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The banker loving, baby-eating Tory party thread (regenerated)

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1 hour ago, fightoffyour said:

I don’t really understand the point of the FTPA if a one-line bill can be introduced to call an election. I know that in the case such a bill could and likely would be amended, but if the government had a working majority then that wouldn’t be an issue. Anyone care to explain please?

It was to remove the possibility of one of the (probably junior) parties in a coaltion Government using the threat of collapsing it as leverage to get what they wanted. 

If coalitions are going to be the way it is going forward then something like it is probably needed. Just not this short-sighted bit of nonsense. 

Edited by ml1dch
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1 hour ago, fightoffyour said:

I don’t really understand the point of the FTPA if a one-line bill can be introduced to call an election. I know that in the case such a bill could and likely would be amended, but if the government had a working majority then that wouldn’t be an issue. Anyone care to explain please?

Well, the point of the FTPA was so that Cameron didn't pull the plug on the coalition government with the Lib Dems (or perhaps the other way around as above).

Yes, the Act can be bypassed by means of a short 'notwithstanding the FTPA' bill but it still does mean that Parliament decides on whether an election is going to happen rather than it being a prerogative power (i.e. in the hands of the Monarch via the PM).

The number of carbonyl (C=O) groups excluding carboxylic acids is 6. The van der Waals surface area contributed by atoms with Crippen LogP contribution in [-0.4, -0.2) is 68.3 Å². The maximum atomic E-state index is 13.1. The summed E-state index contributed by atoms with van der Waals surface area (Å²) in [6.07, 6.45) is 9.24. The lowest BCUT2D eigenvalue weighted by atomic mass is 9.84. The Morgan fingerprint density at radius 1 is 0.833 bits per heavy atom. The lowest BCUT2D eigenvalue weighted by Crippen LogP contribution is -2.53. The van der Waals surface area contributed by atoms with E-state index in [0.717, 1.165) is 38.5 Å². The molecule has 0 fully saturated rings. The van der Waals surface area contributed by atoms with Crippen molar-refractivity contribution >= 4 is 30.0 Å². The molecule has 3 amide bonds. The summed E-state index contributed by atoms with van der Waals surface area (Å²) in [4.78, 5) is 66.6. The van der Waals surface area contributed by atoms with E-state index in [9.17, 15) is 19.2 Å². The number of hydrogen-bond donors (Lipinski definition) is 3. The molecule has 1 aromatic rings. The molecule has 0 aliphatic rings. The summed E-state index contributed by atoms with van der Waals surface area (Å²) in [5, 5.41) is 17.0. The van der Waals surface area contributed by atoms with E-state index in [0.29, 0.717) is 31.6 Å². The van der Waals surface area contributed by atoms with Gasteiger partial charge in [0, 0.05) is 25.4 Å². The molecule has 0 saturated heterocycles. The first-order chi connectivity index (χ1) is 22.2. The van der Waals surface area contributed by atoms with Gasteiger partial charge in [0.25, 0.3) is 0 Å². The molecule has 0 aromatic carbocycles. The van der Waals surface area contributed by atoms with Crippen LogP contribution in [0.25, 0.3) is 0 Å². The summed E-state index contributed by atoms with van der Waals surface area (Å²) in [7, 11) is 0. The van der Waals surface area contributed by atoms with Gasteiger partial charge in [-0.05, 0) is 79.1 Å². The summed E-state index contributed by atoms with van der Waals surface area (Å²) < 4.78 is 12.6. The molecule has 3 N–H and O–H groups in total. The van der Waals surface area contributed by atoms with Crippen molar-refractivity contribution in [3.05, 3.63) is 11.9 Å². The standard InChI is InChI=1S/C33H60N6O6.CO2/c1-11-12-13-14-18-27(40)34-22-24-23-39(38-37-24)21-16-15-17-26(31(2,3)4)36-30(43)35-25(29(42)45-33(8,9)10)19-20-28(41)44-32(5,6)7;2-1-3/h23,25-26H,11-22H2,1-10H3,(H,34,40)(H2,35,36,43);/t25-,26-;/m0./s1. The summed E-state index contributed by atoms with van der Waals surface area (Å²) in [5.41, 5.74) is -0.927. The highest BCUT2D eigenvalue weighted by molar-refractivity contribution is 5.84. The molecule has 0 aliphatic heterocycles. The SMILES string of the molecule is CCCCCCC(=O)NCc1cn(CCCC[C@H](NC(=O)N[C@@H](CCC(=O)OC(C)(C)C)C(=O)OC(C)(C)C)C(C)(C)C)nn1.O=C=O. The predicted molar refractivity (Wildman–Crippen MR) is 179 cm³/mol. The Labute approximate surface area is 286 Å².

Edited by snowychap
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12 minutes ago, ml1dch said:

 

 

Is it wrong in hoping Gove is correct? Feels weird!

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25 minutes ago, StefanAVFC said:

Why do the Conservatives hate democracy? 

Tabling those amendments would be pretty cynical though. 

Opening or closing the voting franchise should be the sort of decision made following scrutiny and analysis of the impact. And ideally because a Government had been voted into power that had previously said it was going to do that. 

Not because part of a hung Parliament  thought it could bash it through at the last minute to get a few more votes in an election a few weeks later.

Then again, we're dealing with the ugliest, most cynical, most untrustworthy  Government in generations. So what goes around...

Edited by ml1dch

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This is 100% going to happen.

Tories attacking Labour for rejecting an election 3 times, will stop the election happening, blame Labour again, and it'll work.

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16 does seem a bit young to me.  If I look back to when I was that age I didn't really know much about the 'real world'. You do learn pretty quickly once you go on to get more responsibility at 6th form or apprenticeships or whatever, so 17 seems fair enough. 

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2 minutes ago, sharkyvilla said:

16 does seem a bit young to me.  If I look back to when I was that age I didn't really know much about the 'real world'. You do learn pretty quickly once you go on to get more responsibility at 6th form or apprenticeships or whatever, so 17 seems fair enough.